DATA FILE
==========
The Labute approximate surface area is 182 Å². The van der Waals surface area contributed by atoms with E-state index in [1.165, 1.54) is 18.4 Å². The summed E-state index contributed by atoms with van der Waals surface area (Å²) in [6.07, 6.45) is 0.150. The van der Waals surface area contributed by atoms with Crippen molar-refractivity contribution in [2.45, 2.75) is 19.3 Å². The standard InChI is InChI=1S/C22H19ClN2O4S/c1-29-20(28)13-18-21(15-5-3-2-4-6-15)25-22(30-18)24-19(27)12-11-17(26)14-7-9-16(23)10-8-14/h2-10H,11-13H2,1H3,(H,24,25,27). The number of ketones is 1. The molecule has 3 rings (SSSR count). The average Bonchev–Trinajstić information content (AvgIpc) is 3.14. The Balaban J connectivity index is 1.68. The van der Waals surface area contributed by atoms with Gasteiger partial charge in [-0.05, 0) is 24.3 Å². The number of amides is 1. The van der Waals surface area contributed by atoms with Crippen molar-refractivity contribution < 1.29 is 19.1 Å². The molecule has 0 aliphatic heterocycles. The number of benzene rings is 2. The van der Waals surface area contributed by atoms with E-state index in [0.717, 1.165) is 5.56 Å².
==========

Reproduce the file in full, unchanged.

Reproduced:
The Labute approximate surface area is 182 Å². The van der Waals surface area contributed by atoms with E-state index in [1.165, 1.54) is 18.4 Å². The summed E-state index contributed by atoms with van der Waals surface area (Å²) in [6.07, 6.45) is 0.150. The van der Waals surface area contributed by atoms with Crippen molar-refractivity contribution in [2.45, 2.75) is 19.3 Å². The standard InChI is InChI=1S/C22H19ClN2O4S/c1-29-20(28)13-18-21(15-5-3-2-4-6-15)25-22(30-18)24-19(27)12-11-17(26)14-7-9-16(23)10-8-14/h2-10H,11-13H2,1H3,(H,24,25,27). The number of ketones is 1. The molecule has 3 rings (SSSR count). The average Bonchev–Trinajstić information content (AvgIpc) is 3.14. The Balaban J connectivity index is 1.68. The van der Waals surface area contributed by atoms with Gasteiger partial charge in [-0.05, 0) is 24.3 Å². The number of amides is 1. The van der Waals surface area contributed by atoms with Crippen molar-refractivity contribution < 1.29 is 19.1 Å². The molecule has 0 aliphatic heterocycles. The number of benzene rings is 2. The van der Waals surface area contributed by atoms with E-state index in [0.717, 1.165) is 5.56 Å².